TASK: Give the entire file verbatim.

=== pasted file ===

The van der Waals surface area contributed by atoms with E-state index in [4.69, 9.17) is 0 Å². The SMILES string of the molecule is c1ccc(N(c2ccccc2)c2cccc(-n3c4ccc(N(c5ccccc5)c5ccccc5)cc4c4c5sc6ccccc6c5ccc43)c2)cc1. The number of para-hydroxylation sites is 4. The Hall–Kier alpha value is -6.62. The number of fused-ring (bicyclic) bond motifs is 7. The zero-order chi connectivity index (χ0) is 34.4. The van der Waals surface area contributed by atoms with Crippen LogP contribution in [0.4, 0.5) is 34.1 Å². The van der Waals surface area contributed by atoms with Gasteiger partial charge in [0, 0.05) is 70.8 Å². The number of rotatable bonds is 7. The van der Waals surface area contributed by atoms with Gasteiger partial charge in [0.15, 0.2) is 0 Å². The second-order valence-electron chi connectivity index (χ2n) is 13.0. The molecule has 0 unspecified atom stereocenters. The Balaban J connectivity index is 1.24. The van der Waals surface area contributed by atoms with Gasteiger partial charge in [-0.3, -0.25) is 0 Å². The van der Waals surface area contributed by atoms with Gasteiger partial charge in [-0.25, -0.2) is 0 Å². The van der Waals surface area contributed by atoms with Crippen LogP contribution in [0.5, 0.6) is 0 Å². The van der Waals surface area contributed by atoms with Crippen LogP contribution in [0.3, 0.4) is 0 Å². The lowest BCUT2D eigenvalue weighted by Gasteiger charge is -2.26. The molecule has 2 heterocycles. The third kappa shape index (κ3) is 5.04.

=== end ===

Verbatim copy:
The van der Waals surface area contributed by atoms with E-state index in [4.69, 9.17) is 0 Å². The SMILES string of the molecule is c1ccc(N(c2ccccc2)c2cccc(-n3c4ccc(N(c5ccccc5)c5ccccc5)cc4c4c5sc6ccccc6c5ccc43)c2)cc1. The number of para-hydroxylation sites is 4. The Hall–Kier alpha value is -6.62. The number of fused-ring (bicyclic) bond motifs is 7. The zero-order chi connectivity index (χ0) is 34.4. The van der Waals surface area contributed by atoms with Crippen LogP contribution in [0.4, 0.5) is 34.1 Å². The van der Waals surface area contributed by atoms with Gasteiger partial charge in [0, 0.05) is 70.8 Å². The number of rotatable bonds is 7. The van der Waals surface area contributed by atoms with Gasteiger partial charge in [0.15, 0.2) is 0 Å². The second-order valence-electron chi connectivity index (χ2n) is 13.0. The molecule has 0 unspecified atom stereocenters. The Balaban J connectivity index is 1.24. The van der Waals surface area contributed by atoms with Gasteiger partial charge in [-0.3, -0.25) is 0 Å². The van der Waals surface area contributed by atoms with Gasteiger partial charge in [-0.25, -0.2) is 0 Å². The van der Waals surface area contributed by atoms with Crippen LogP contribution in [0.5, 0.6) is 0 Å². The van der Waals surface area contributed by atoms with Crippen LogP contribution in [0.3, 0.4) is 0 Å². The lowest BCUT2D eigenvalue weighted by Gasteiger charge is -2.26. The molecule has 2 heterocycles. The third kappa shape index (κ3) is 5.04.